|Color||Brownish and scattered black in color, but have a whitish gray underbelly.|
|Size||Rats are typically between 7″ and 9.5″ long from snout to the end of the tail. Generally, the rodents weigh between 7-18 ounces.|
|Appearance||While their bodies are covered in shaggy fur, their ears and tail are covered in scales. The elongated tail is often the most recognizable characteristic of rats. The appendage drags behind the rodent and, in many cases, is equal to the length of the body.|
Norway rats will eat nearly any type of food, but if given a choice, they select fresh food over stale or contaminated foods. They prefer cereal grains, meats and fish, nuts, and fruit. Food items in household garbage offer a balanced diet and also satisfy their moisture needs. When food sources become scarce, Norway rats may resort to cannibalism and prey on younger, weaker rats. In general, the rodents are opportunistic and feed on anything discovered while foraging.
Habitat & Burrows
Norway rats prefer to live in underground tunnels or burrows. Inside, they are often found in crawl spaces, basements, attics or ceiling areas. Burrows of new, establishing rat populations are between 12-20 inches long. As the population grows, the burrows are enlarged and connect with other burrows to form a network of underground tunnels. Ground burrows usually have one central opening used for an entrance or exit and a couple of holes used for escaping. As the rat population increases and if food or water sources are limited, fighting will begin to defend territories. Dominate rats feed at night and are mostly nocturnal. The rats lower in rank are forced to reside in a section of the burrow further from food or water sources. They will feed and be active when the dominant rats are not active. Seeing rats active during the day time often indicates a large population.
Norway rat droppings measure 3/4″ in length and 1/4″ in diameter. They are rectangular in shape and have blunt ends.
The rodents reach sexual maturity at two to three months of age. Pregnancy takes three weeks, with three to six litters per year and 6 to 12 young in a litter. Consistent with all other types of mammals, rats give birth to live young. Newborns grow hair after one week, open eyes in two weeks, and are weaned at three to four weeks. In the wild, rats live six months to a year on average due to hostile conditions and predation. In captivity or controlled lab environments, the rodents may live as long as three years.
Damage & Health Risks
By foraging persistently and gnawing on objects repeatedly, rats cause damage to food, crops, and structures. Furthermore, the rodents engage in burrowing activities, which may lead to damage to gardens and landscaping.
Rats create potentially severe problems on many levels. One of the notable problems is the spread of infections through rat bites and carried fleas.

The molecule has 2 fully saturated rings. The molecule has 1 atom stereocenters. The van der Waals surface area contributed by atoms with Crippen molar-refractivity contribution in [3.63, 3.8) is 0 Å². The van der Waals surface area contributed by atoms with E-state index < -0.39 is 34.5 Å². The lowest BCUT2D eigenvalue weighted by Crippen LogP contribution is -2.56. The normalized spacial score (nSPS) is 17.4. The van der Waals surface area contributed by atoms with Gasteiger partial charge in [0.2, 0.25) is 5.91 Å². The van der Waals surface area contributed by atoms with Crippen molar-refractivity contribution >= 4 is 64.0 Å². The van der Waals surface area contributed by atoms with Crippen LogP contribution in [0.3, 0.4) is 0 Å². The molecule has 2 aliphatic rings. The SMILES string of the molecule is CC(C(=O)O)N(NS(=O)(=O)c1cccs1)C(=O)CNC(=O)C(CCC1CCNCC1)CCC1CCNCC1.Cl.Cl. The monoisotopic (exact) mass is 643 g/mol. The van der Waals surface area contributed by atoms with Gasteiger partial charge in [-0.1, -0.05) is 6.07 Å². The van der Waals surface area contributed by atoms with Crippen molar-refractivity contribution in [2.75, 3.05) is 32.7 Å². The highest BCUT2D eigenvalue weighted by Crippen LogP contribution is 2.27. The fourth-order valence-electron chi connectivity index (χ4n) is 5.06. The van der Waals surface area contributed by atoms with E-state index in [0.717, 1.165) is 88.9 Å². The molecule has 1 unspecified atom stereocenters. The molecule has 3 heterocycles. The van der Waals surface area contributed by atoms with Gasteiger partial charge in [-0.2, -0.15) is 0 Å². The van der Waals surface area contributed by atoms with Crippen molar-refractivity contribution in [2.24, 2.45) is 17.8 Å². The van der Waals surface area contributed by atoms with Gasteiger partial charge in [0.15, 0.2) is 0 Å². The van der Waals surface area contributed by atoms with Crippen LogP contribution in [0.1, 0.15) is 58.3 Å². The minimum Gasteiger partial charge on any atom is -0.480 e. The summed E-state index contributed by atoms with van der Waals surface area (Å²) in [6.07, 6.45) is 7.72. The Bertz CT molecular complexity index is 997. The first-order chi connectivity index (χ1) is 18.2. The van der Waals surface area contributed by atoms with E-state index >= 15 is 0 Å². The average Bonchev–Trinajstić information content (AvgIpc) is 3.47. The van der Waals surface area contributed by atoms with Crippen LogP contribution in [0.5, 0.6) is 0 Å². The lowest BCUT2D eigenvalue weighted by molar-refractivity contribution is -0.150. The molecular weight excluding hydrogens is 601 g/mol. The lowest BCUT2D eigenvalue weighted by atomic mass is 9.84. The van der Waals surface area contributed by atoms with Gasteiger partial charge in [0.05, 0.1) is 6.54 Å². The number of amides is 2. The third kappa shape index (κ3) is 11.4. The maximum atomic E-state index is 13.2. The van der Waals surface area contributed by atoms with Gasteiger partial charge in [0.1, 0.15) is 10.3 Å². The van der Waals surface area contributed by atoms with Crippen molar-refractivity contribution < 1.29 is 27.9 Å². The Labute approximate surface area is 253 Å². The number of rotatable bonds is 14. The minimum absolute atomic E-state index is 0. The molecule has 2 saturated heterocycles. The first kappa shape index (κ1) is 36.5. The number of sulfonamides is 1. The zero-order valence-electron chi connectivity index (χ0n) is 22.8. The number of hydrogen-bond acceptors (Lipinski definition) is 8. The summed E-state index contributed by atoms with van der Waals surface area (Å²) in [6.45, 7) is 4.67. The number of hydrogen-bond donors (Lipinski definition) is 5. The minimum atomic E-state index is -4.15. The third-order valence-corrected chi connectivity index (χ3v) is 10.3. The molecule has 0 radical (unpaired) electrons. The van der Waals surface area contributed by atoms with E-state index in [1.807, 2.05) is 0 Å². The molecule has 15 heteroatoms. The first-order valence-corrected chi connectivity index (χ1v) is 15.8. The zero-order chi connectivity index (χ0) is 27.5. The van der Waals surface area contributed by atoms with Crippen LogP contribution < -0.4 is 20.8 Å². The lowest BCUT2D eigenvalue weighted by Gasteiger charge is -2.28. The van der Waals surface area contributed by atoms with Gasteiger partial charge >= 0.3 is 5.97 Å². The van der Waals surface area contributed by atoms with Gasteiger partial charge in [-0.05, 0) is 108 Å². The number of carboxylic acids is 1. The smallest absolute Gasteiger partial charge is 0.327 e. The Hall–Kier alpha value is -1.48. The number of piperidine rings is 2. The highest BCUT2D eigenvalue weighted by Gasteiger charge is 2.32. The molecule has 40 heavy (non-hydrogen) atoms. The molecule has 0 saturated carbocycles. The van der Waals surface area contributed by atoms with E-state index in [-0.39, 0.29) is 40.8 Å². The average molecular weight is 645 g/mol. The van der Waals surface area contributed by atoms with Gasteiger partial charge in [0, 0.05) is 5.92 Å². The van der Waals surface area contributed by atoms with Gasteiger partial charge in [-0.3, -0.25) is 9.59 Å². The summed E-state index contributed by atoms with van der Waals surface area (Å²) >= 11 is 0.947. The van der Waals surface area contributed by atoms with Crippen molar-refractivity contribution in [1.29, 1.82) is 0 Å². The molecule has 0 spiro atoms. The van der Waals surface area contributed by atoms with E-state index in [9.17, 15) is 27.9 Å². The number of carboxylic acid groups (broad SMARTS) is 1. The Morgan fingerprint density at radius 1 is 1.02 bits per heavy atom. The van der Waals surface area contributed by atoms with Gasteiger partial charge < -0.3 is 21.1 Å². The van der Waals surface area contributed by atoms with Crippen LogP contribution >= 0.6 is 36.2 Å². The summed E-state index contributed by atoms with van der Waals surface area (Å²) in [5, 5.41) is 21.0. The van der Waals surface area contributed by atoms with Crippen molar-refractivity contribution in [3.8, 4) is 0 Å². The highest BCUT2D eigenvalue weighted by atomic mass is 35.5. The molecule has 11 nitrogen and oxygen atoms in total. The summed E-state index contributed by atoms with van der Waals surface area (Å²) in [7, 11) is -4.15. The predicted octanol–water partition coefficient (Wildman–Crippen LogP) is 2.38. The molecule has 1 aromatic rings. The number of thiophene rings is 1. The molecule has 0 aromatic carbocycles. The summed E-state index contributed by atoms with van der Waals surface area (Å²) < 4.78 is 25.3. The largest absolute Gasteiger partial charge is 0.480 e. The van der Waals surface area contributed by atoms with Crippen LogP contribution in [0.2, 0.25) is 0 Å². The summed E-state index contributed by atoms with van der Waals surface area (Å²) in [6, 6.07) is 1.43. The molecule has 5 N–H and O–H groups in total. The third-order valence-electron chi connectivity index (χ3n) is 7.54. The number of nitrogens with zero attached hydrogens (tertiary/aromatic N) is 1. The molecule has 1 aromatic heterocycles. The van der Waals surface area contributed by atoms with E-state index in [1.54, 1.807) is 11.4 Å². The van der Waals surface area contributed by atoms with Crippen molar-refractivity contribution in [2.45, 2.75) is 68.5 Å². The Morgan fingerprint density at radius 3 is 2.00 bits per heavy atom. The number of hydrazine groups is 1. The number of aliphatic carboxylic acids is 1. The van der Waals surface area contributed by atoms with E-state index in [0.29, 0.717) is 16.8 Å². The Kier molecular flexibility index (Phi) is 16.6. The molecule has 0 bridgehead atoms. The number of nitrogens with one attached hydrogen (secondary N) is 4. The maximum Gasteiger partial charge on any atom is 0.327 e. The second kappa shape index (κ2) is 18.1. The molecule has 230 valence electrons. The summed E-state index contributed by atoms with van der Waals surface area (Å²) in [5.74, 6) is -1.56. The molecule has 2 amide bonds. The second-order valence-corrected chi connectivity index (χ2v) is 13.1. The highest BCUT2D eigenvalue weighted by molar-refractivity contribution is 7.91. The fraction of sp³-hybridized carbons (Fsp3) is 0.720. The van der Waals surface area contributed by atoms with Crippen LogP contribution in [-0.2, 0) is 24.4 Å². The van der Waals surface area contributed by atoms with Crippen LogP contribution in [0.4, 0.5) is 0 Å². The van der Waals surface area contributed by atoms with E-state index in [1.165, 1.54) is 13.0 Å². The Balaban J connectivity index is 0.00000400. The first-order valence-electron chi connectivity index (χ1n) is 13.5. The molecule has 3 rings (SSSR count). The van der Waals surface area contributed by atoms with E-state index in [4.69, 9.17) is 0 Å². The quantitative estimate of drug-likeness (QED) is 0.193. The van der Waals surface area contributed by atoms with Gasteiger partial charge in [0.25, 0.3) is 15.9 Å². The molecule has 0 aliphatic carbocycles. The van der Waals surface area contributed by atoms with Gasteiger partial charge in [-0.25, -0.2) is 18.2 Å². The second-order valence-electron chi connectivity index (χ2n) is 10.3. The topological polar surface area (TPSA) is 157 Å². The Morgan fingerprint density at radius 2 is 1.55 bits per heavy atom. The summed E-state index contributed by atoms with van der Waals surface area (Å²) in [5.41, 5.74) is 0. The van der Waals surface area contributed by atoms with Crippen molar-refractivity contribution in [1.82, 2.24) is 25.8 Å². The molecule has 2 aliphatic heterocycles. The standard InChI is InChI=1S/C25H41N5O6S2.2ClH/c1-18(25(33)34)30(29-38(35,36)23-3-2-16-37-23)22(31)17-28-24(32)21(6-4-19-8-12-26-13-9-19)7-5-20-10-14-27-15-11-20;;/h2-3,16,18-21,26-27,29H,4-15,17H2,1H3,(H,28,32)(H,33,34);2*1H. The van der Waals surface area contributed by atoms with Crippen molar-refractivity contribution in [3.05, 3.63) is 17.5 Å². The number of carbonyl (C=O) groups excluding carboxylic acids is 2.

Historically, the pests inspired horror and were largely responsible for spreading the bubonic plague in the 1300s. Also called the Black Death, the plague wiped out vast numbers of the world population. Though rats do not facilitate the same level of devastation today, the pests regularly carry pathogens for other harmful diseases.
Signs of Infestation
Presence of rat droppings, appearing similar to raisins.
Noticeably worn pathways from continued use by the rodents.
Rats make noticeable burrows in garden areas, especially near damaged vegetable crops.
Visible sightings of the pests.
Chew marks on crops, wires, some kinds of piping and wooden objects typically signify the presence of rats, as the mammals constantly gnaw on anything available to keep their teeth from growing too long.
Prevention & Control
Staying proactive and preventing infestations in the first place often eliminates the need for further action. Homeowners and property owners may take several proactive steps to strongly reduce the possibility of a rat infestation, such as:
- Install and maintain screens for all windows, especially those at the ground level, and check regularly for damage. Replace broken windows if necessary.
- Properly insulating homes and ensuring all holes and crevices remain impenetrable by caulking around utility/service pipes, checking weather stripping around doors, and repairing cracks in the foundation.
- Keep garbage sealed to avoid attracting rats with the smell of decaying food. Wash dishes and cooking utensils, and clean spilled food from food preparation areas and floors immediately. Also, dispose of any trash and clutter.
- Rinse items to be recycled and keep recycling in tight containers.
Batzner Service Specialists are highly trained to conduct a thorough inspection to find evidence of rats. Sanitation, exclusion, and population reduction are the keys to eradicating a rat population. Using a combination of treating burrows and bait placements, a Batzner Service Specialist will decide the proper course of action to eliminate the problem and make sanitation and repair recommendations to help prevent future problems.
Regular inspections of your home by a pest control professional throughout the year is the best method to identify and prevent any issues with rats or other pests. Pestfree365 provides regularly scheduled preventive services throughout the year.